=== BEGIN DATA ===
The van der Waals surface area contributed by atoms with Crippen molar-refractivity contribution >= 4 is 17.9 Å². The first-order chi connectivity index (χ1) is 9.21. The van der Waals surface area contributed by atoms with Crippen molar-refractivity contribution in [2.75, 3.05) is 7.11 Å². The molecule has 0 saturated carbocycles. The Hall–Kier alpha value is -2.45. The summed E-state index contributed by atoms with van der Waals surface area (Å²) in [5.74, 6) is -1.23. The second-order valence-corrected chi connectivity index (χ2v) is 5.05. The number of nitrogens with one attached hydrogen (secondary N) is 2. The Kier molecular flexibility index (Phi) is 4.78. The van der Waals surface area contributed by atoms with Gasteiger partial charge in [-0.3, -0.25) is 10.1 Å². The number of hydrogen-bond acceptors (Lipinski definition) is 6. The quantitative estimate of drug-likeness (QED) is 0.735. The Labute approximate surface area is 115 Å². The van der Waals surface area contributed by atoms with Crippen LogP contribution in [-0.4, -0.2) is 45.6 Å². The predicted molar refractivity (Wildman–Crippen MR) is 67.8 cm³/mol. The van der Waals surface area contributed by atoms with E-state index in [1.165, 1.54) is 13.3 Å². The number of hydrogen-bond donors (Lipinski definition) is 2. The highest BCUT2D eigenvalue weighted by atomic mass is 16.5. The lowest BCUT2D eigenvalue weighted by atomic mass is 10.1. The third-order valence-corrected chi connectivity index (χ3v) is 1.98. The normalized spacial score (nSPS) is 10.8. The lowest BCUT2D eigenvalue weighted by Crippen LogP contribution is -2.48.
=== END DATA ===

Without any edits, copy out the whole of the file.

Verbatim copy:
The van der Waals surface area contributed by atoms with Crippen molar-refractivity contribution >= 4 is 17.9 Å². The first-order chi connectivity index (χ1) is 9.21. The van der Waals surface area contributed by atoms with Crippen molar-refractivity contribution in [2.75, 3.05) is 7.11 Å². The molecule has 0 saturated carbocycles. The Hall–Kier alpha value is -2.45. The summed E-state index contributed by atoms with van der Waals surface area (Å²) in [5.74, 6) is -1.23. The second-order valence-corrected chi connectivity index (χ2v) is 5.05. The number of nitrogens with one attached hydrogen (secondary N) is 2. The Kier molecular flexibility index (Phi) is 4.78. The van der Waals surface area contributed by atoms with Gasteiger partial charge in [-0.3, -0.25) is 10.1 Å². The number of hydrogen-bond acceptors (Lipinski definition) is 6. The quantitative estimate of drug-likeness (QED) is 0.735. The Labute approximate surface area is 115 Å². The van der Waals surface area contributed by atoms with Crippen LogP contribution in [-0.4, -0.2) is 45.6 Å². The predicted molar refractivity (Wildman–Crippen MR) is 67.8 cm³/mol. The van der Waals surface area contributed by atoms with E-state index in [1.165, 1.54) is 13.3 Å². The number of hydrogen-bond donors (Lipinski definition) is 2. The highest BCUT2D eigenvalue weighted by atomic mass is 16.5. The lowest BCUT2D eigenvalue weighted by atomic mass is 10.1. The third-order valence-corrected chi connectivity index (χ3v) is 1.98. The normalized spacial score (nSPS) is 10.8. The lowest BCUT2D eigenvalue weighted by Crippen LogP contribution is -2.48.